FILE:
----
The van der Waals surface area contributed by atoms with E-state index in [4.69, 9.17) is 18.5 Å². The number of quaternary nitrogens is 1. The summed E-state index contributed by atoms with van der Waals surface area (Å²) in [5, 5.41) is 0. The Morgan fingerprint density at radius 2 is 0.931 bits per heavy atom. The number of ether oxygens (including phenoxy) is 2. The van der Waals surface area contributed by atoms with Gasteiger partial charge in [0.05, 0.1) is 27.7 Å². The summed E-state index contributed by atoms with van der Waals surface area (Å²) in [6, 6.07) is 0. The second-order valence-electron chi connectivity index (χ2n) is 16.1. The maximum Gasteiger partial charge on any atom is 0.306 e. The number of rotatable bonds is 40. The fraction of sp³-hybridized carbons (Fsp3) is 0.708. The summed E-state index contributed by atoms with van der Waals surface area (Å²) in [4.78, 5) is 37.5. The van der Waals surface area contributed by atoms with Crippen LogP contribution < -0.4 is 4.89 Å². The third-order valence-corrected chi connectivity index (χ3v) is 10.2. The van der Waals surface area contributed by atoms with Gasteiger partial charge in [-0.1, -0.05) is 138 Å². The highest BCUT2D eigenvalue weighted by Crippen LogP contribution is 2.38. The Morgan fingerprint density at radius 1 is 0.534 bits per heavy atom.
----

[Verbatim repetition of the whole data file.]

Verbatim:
The van der Waals surface area contributed by atoms with E-state index in [4.69, 9.17) is 18.5 Å². The number of quaternary nitrogens is 1. The summed E-state index contributed by atoms with van der Waals surface area (Å²) in [5, 5.41) is 0. The Morgan fingerprint density at radius 2 is 0.931 bits per heavy atom. The number of ether oxygens (including phenoxy) is 2. The van der Waals surface area contributed by atoms with Gasteiger partial charge in [0.05, 0.1) is 27.7 Å². The summed E-state index contributed by atoms with van der Waals surface area (Å²) in [6, 6.07) is 0. The second-order valence-electron chi connectivity index (χ2n) is 16.1. The maximum Gasteiger partial charge on any atom is 0.306 e. The number of rotatable bonds is 40. The fraction of sp³-hybridized carbons (Fsp3) is 0.708. The summed E-state index contributed by atoms with van der Waals surface area (Å²) in [4.78, 5) is 37.5. The van der Waals surface area contributed by atoms with Crippen LogP contribution < -0.4 is 4.89 Å². The third-order valence-corrected chi connectivity index (χ3v) is 10.2. The van der Waals surface area contributed by atoms with Gasteiger partial charge in [-0.1, -0.05) is 138 Å². The highest BCUT2D eigenvalue weighted by Crippen LogP contribution is 2.38. The Morgan fingerprint density at radius 1 is 0.534 bits per heavy atom.